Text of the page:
Grosso grew up in Sault Ste. Marie, Ont., where he played baseball, hockey and football with his cousin Lou Nanne and friends Phil and Tony Esposito. Grosso went on to play college hockey at the University of Minnesota and landed at Rochester Mayo High School where he coached the varsity hockey team from 1966-2016. Grosso taught Latin and Italian at Mayo from 1966-1999 and then went on to teach religion, Latin and Italian at Rochester Lourdes High School from 1999-2007.
His first state tournament appearance was in 1982 and his sophomore son Jim was a member of the team. He also coached both daughters as assistant softball coach. As the varsity tennis coach from 1988-2005, Grosso’s teams went to the state tournament five times. His Mayo hockey teams went to the state tournament six times. He was inducted into the Rochester Sports Hall of Fame in 2011. Grosso received the John Mariucci Award, a national high school coaches award given by the American Hockey Coaches Association in 2017 and was inducted into the MHCA Hall of Fame in 2014.
Dave Peterson Award
The Dave Peterson award is given annually to a high school hockey coach who has shown great leadership in developing youth hockey either locally or statewide.
Pat Forte grew up in Eveleth, Minn., where he played hockey for the Golden Bears. He went on to play hockey for American International College in Springfield, Mass. Forte graduated from Bemidji State with a degree in education and earned his master’s from Hamline. He taught elementary school and coached high school hockey for 25 years with stops in Austin, Mora, Brainerd, St. Cloud and Sartell. He spent five years working with the Minnesota Select 17’s, two years with the Upper Midwest Elite League, and then St. John’s University in Collegeville.
In 2006 Forte was diagnosed with Thymic carcinoid cancer. He was given just six months to live at the time of diagnosis and ended up battling the disease for the next 11 years with the same intensity and attitude he coached with. Never give up and “When the well goes dry, dig deeper.”
Pat went onto inspire many through motivational speaking engagements including at youth hockey events, high schools and colleges. In December of 2016 Forte was presented with the U.S. Hockey Hall of Fame “Spirit of Life” award in recognition while battling for his own life, continuing to inspire and make a difference in young athletes. He led the “Let’s Play Hockey” chant at the beginning of the Minnesota Wild game on Hockey Day Minnesota in 2017.
Pat Forte passed away on June 10, 2017, His son, Nico, a junior at Austin High School, accepted his award for him at the banquet.
Oscar Almquist Award
The Oscar Almquist Award is given annually to the individual, non coach, who has contributed to the success of high school hockey by advancing opportunities for players and coaches.
John Gilbert chose to become a sportswriter in the early 1960s. That led to a 30-year career at the Minneapolis Star Tribune where he covered all levels of hockey. It was the passion and emotion of high school hockey that captivated Gilbert who covered high school hockey as though it was the Stanley Cup finals or the Olympics.
Gilbert leaned on knowledge he gained from the likes of John Mariucci, Del Genereau, Glen Sonmor and Herb Brooks. He utilized that and began to experiment with other styles of play while coaching his son’s hockey teams. He considers covering high school hockey the purest form of the game and has not missed a Minnesota State High School Hockey Tournament since 1963 when it was played in the St. Paul Auditorium.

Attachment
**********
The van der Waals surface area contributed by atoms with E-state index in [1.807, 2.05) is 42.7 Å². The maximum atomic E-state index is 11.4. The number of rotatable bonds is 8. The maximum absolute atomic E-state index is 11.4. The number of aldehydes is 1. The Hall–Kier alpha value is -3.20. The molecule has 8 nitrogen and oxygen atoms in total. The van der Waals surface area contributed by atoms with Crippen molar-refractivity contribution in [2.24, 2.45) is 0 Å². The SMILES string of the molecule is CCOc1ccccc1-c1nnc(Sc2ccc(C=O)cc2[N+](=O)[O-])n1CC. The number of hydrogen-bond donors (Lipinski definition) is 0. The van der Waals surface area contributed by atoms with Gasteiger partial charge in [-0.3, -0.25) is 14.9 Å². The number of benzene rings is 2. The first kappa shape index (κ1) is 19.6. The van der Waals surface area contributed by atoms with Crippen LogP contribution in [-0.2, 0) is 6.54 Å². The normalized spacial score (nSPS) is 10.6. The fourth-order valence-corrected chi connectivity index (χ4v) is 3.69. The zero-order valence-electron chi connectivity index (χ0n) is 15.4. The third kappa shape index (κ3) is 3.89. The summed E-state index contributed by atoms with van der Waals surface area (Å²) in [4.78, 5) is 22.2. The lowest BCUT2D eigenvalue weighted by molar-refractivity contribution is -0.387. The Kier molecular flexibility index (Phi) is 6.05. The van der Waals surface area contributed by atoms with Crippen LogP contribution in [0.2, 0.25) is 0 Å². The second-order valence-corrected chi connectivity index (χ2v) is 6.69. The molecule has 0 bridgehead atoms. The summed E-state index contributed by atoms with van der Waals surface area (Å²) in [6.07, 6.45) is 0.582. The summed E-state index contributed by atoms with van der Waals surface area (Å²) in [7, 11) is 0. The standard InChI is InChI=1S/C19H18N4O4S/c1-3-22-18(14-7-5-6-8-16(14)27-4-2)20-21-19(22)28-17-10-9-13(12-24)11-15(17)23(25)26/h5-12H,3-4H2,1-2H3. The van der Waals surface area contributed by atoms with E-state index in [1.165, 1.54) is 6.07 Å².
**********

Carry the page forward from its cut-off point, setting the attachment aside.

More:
Bruce Johnson Award
Awarded to an active board member or an individual who had recently served on the board, the Bruce Johnson Award is given for outstanding contributions in promoting the Coaches Association and the sport of hockey.
Fittingly, Mike MacMillan the Executive Director of the MHCA was awarded the honor in 2017. MacMillan has coached at the youth, high school and college levels since the early 1980s and has been a pillar in player and coach development in Minnesota and nationally. He has held the position as Executive Director of the MHCA since 2006 and has served on its board since 1997 when he became the association’s clinic coordinator. He also served as the Section Rep for Sections 6 and 8 from 200-2006.
MacMillan has coached at the high school level for 30 years beginning in Menomonie, Wis., before coaching at New Ulm High School. MacMillan retired as coach at Buffalo High School in 2011. While dedicating his life to high school hockey and development, MacMillan has received the MHCA Section Coach of the year, 3M Excellence in Coaching Award, Dave Peterson Award and the Minnesota Hockey President’s Ward in 2011. He is a two-time recipient of the USA Hockey President’s Award and inducted into the Buffalo Hall of Fame.
One of MacMillan’s crowning achievements was serving as co-chair of the committee to build a new state-of-the-art facility in Buffalo. He also was key in developing training programs that benefitted local players in the hockey association.
MacMillan’s efforts do not stop with high school hockey as he currently holds the position of USA Hockey National Coach-In-Chief that oversees the Coaching Education programs in the U.S. He sits on USA Hockey’s Youth Council and Player Development Committee, representing the coaching program. Currently, MacMillan is an assistant coach at Hamline University.